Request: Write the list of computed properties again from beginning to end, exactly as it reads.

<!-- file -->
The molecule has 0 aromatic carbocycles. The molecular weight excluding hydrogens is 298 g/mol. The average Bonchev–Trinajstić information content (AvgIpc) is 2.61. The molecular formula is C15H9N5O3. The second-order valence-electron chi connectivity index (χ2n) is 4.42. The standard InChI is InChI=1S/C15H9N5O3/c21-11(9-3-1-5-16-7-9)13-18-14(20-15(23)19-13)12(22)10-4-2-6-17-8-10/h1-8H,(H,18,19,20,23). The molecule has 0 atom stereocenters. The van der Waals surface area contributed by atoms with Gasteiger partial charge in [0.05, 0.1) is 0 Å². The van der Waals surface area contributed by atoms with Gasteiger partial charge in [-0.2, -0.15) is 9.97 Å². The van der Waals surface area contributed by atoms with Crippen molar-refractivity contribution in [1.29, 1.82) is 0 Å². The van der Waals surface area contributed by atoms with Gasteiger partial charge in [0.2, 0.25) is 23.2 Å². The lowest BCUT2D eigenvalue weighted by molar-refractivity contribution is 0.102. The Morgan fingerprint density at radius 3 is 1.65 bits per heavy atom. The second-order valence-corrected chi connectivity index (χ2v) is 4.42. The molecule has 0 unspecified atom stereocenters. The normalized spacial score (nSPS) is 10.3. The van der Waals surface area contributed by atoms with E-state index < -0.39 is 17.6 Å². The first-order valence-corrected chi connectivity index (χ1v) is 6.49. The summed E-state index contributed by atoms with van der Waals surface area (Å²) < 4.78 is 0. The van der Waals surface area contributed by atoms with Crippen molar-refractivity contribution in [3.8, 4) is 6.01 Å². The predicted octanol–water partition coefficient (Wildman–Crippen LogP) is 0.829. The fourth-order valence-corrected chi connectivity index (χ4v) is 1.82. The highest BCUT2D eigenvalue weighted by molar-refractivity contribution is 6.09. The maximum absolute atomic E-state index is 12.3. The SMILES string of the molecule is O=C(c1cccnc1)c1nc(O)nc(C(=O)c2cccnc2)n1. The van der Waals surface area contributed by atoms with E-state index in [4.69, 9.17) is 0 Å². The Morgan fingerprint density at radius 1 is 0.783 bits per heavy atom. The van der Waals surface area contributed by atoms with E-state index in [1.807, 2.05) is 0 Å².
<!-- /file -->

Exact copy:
The molecule has 0 aromatic carbocycles. The molecular weight excluding hydrogens is 298 g/mol. The average Bonchev–Trinajstić information content (AvgIpc) is 2.61. The molecular formula is C15H9N5O3. The second-order valence-electron chi connectivity index (χ2n) is 4.42. The standard InChI is InChI=1S/C15H9N5O3/c21-11(9-3-1-5-16-7-9)13-18-14(20-15(23)19-13)12(22)10-4-2-6-17-8-10/h1-8H,(H,18,19,20,23). The molecule has 0 atom stereocenters. The van der Waals surface area contributed by atoms with Gasteiger partial charge in [0.05, 0.1) is 0 Å². The van der Waals surface area contributed by atoms with Gasteiger partial charge in [-0.2, -0.15) is 9.97 Å². The van der Waals surface area contributed by atoms with Crippen molar-refractivity contribution in [1.29, 1.82) is 0 Å². The van der Waals surface area contributed by atoms with Gasteiger partial charge in [0.2, 0.25) is 23.2 Å². The lowest BCUT2D eigenvalue weighted by molar-refractivity contribution is 0.102. The Morgan fingerprint density at radius 3 is 1.65 bits per heavy atom. The second-order valence-corrected chi connectivity index (χ2v) is 4.42. The molecule has 0 unspecified atom stereocenters. The normalized spacial score (nSPS) is 10.3. The van der Waals surface area contributed by atoms with E-state index < -0.39 is 17.6 Å². The first-order valence-corrected chi connectivity index (χ1v) is 6.49. The summed E-state index contributed by atoms with van der Waals surface area (Å²) < 4.78 is 0. The van der Waals surface area contributed by atoms with Crippen molar-refractivity contribution in [3.8, 4) is 6.01 Å². The predicted octanol–water partition coefficient (Wildman–Crippen LogP) is 0.829. The fourth-order valence-corrected chi connectivity index (χ4v) is 1.82. The highest BCUT2D eigenvalue weighted by molar-refractivity contribution is 6.09. The maximum absolute atomic E-state index is 12.3. The SMILES string of the molecule is O=C(c1cccnc1)c1nc(O)nc(C(=O)c2cccnc2)n1. The van der Waals surface area contributed by atoms with E-state index in [4.69, 9.17) is 0 Å². The Morgan fingerprint density at radius 1 is 0.783 bits per heavy atom. The van der Waals surface area contributed by atoms with E-state index in [1.807, 2.05) is 0 Å².